At NameStormers, we get deep into the nuts and bolts of naming. After we brainstorm, we screen our name ideas to weed out candidates that are federally trademarked or are otherwise unavailable. Sometimes there are names that work great for you or your project, but the corresponding domain name and any logical alternatives are already taken. Whether that makes or breaks a name is up to you, but one thing is always true: if you love a name, you need to act fast to secure the domain.
How to Register a Domain Name
Registering a domain is simple and can be done online through a domain name registrar or the web host you plan to use. You do not need to have formed a company or have even signed up for a web hosting service in order to purchase a domain.
When you purchase a domain name, it’s like renting a space on the internet. The domain actually belongs to the registrar, and you pay that entity to use it, renewing your lease yearly or biannually. If you don’t renew your domain name when it’s time (or opt in to auto-renewal), you could lose it.
If the name you want is unavailable, the process looks a little different. You could adapt your name to fit what’s available, or you could offer to buy the domain by contacting the owner of the website currently using it. You can also look up the Whois database information on the domain name to see how long it’s been in use and when it will expire. A little patience can pay off!
What Makes a Good Domain Name?
Your domain can be anything you want it to be, but it makes sense from a marketing perspective to make it match your business or brand name. You may want to make a small change, such as adding your location to the end to appeal to local clientele. Generally, though, you should stick to the business name, which is why it’s important to check domain availability before you get too attached.
Here are a few other factors that make a domain name a good fit for a business:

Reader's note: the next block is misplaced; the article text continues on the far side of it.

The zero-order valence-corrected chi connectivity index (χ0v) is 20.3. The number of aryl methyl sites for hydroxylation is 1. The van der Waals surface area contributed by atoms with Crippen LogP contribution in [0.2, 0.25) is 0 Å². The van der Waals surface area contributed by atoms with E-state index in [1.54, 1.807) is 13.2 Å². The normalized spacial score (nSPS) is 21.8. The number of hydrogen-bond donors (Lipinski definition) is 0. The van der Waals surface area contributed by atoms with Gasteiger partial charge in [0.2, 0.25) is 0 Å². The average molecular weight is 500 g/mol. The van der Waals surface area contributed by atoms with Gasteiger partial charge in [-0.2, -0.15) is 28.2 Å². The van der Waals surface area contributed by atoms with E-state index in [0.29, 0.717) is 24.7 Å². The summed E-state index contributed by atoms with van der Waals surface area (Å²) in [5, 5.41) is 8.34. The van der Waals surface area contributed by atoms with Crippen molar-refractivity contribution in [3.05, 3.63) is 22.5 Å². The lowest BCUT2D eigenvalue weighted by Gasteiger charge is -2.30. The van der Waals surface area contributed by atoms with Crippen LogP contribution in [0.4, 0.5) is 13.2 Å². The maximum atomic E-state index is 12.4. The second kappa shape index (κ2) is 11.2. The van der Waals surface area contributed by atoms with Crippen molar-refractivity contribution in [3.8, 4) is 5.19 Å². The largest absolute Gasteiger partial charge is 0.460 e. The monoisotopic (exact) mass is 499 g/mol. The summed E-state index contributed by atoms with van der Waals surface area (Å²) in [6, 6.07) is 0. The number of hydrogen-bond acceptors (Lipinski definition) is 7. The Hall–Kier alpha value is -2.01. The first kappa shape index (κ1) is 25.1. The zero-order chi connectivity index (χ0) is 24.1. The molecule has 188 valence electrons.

- Top-level domain status. Different domain suffixes have different meanings and connotations. Dotcom is used for commercial businesses, and it demonstrates authority and business savvy. When you see a .net or .us domain, you can assume that the dotcom was already taken by the time that business decided to stake their claim. If you’re a nonprofit or charity organization, .org is the appropriate option, and educational institutions typically use .edu.
- Memorability. Your domain name needs to possess both visual and auditory appeal because your target will encounter it in different formats. It needs to be catchy and free of unnecessary punctuation or hard-to-pronounce words.
- Simplicity. Many one-word domain names are taken, and three-word domain names verge on being too long and difficult to remember. Two words (or three brief words) is usually the sweet spot. Even if your domain name is not particularly short, make sure it’s uncomplicated.
How Can Domain Availability Affect My Company Name?
The worst possible consequence of a bad domain name is preventing customers from finding your business or distinguishing it from another business. The last thing you want to do is confuse your target and thwart your own sales. Sometimes this happens because a business owner has fallen in love with a company name, doesn’t want to give it up despite the lack of viable domain availability, and settles for something that’s not quite right.
On the other hand, a domain name that’s savvy, snappy, and easy to remember will make online marketing a breeze. Clearly, domain name availability is vital, which is why screening for availability is built into our seven-step process.
Don’t buy a subpar company name from a soulless name generator — contact us today to start an exciting company naming process that’s tailored to your unique business.